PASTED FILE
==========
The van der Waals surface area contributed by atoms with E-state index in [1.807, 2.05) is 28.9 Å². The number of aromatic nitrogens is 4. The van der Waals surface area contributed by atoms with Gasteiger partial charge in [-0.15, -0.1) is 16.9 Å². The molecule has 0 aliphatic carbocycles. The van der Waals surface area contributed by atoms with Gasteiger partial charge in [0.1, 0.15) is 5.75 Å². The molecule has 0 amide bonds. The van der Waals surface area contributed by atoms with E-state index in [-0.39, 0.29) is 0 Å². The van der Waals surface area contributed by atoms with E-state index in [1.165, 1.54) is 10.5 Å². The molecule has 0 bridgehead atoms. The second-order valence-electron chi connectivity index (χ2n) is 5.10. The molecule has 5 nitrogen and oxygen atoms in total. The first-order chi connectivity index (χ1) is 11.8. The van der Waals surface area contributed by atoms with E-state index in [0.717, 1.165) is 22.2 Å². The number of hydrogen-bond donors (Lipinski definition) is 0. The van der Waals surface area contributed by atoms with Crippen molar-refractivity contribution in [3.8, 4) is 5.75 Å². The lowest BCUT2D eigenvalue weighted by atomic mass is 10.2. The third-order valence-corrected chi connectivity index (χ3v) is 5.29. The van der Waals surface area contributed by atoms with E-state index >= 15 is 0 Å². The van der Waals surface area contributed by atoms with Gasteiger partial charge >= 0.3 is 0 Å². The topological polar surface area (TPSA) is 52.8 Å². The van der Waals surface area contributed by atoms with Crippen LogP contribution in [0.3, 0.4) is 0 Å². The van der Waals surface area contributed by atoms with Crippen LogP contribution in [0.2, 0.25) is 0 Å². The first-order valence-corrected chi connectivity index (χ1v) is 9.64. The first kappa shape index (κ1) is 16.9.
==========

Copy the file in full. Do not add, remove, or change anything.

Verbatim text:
The van der Waals surface area contributed by atoms with E-state index in [1.807, 2.05) is 28.9 Å². The number of aromatic nitrogens is 4. The van der Waals surface area contributed by atoms with Gasteiger partial charge in [-0.15, -0.1) is 16.9 Å². The molecule has 0 aliphatic carbocycles. The van der Waals surface area contributed by atoms with Gasteiger partial charge in [0.1, 0.15) is 5.75 Å². The molecule has 0 amide bonds. The van der Waals surface area contributed by atoms with E-state index in [-0.39, 0.29) is 0 Å². The van der Waals surface area contributed by atoms with E-state index in [1.165, 1.54) is 10.5 Å². The molecule has 0 bridgehead atoms. The second-order valence-electron chi connectivity index (χ2n) is 5.10. The molecule has 5 nitrogen and oxygen atoms in total. The first-order chi connectivity index (χ1) is 11.8. The van der Waals surface area contributed by atoms with E-state index in [0.717, 1.165) is 22.2 Å². The number of hydrogen-bond donors (Lipinski definition) is 0. The van der Waals surface area contributed by atoms with Crippen molar-refractivity contribution in [3.8, 4) is 5.75 Å². The lowest BCUT2D eigenvalue weighted by atomic mass is 10.2. The third-order valence-corrected chi connectivity index (χ3v) is 5.29. The van der Waals surface area contributed by atoms with E-state index >= 15 is 0 Å². The van der Waals surface area contributed by atoms with Gasteiger partial charge >= 0.3 is 0 Å². The topological polar surface area (TPSA) is 52.8 Å². The van der Waals surface area contributed by atoms with Crippen LogP contribution in [0.3, 0.4) is 0 Å². The van der Waals surface area contributed by atoms with Crippen LogP contribution in [0.2, 0.25) is 0 Å². The first-order valence-corrected chi connectivity index (χ1v) is 9.64. The first kappa shape index (κ1) is 16.9.